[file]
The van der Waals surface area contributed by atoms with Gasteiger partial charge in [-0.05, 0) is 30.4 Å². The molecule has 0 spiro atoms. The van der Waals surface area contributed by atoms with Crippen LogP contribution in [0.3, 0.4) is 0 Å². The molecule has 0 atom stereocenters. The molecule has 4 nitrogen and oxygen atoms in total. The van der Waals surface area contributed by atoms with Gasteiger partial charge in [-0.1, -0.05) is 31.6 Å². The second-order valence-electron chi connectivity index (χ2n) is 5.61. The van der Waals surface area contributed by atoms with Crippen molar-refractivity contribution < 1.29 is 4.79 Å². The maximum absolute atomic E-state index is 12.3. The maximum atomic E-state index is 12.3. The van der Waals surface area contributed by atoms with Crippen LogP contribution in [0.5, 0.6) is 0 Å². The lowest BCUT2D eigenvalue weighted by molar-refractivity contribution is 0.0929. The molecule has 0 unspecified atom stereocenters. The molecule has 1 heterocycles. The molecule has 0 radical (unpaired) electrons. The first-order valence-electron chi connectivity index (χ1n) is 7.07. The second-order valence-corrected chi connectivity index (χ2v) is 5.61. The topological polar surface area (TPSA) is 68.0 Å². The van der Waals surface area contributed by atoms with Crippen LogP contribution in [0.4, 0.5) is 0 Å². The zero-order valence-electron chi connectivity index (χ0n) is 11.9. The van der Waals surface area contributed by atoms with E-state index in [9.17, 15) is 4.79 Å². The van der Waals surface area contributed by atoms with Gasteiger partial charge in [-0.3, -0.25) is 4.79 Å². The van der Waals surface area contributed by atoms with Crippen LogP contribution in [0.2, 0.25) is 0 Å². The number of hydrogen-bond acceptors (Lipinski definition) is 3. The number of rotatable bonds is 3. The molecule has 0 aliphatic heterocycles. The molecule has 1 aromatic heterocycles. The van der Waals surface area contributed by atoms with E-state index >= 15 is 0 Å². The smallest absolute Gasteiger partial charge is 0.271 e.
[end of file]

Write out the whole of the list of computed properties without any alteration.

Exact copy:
The van der Waals surface area contributed by atoms with Gasteiger partial charge in [-0.05, 0) is 30.4 Å². The molecule has 0 spiro atoms. The van der Waals surface area contributed by atoms with Crippen LogP contribution in [0.3, 0.4) is 0 Å². The molecule has 0 atom stereocenters. The molecule has 4 nitrogen and oxygen atoms in total. The van der Waals surface area contributed by atoms with Gasteiger partial charge in [-0.1, -0.05) is 31.6 Å². The second-order valence-electron chi connectivity index (χ2n) is 5.61. The van der Waals surface area contributed by atoms with Crippen molar-refractivity contribution < 1.29 is 4.79 Å². The maximum absolute atomic E-state index is 12.3. The maximum atomic E-state index is 12.3. The van der Waals surface area contributed by atoms with Crippen LogP contribution in [0.5, 0.6) is 0 Å². The lowest BCUT2D eigenvalue weighted by molar-refractivity contribution is 0.0929. The molecule has 0 unspecified atom stereocenters. The molecule has 1 heterocycles. The molecule has 0 radical (unpaired) electrons. The first-order valence-electron chi connectivity index (χ1n) is 7.07. The second-order valence-corrected chi connectivity index (χ2v) is 5.61. The topological polar surface area (TPSA) is 68.0 Å². The van der Waals surface area contributed by atoms with Crippen LogP contribution in [0.4, 0.5) is 0 Å². The zero-order valence-electron chi connectivity index (χ0n) is 11.9. The van der Waals surface area contributed by atoms with E-state index in [9.17, 15) is 4.79 Å². The van der Waals surface area contributed by atoms with Gasteiger partial charge in [-0.3, -0.25) is 4.79 Å². The van der Waals surface area contributed by atoms with Crippen LogP contribution in [0.2, 0.25) is 0 Å². The number of hydrogen-bond acceptors (Lipinski definition) is 3. The number of rotatable bonds is 3. The molecule has 0 aliphatic heterocycles. The molecule has 1 aromatic heterocycles. The van der Waals surface area contributed by atoms with E-state index >= 15 is 0 Å². The smallest absolute Gasteiger partial charge is 0.271 e.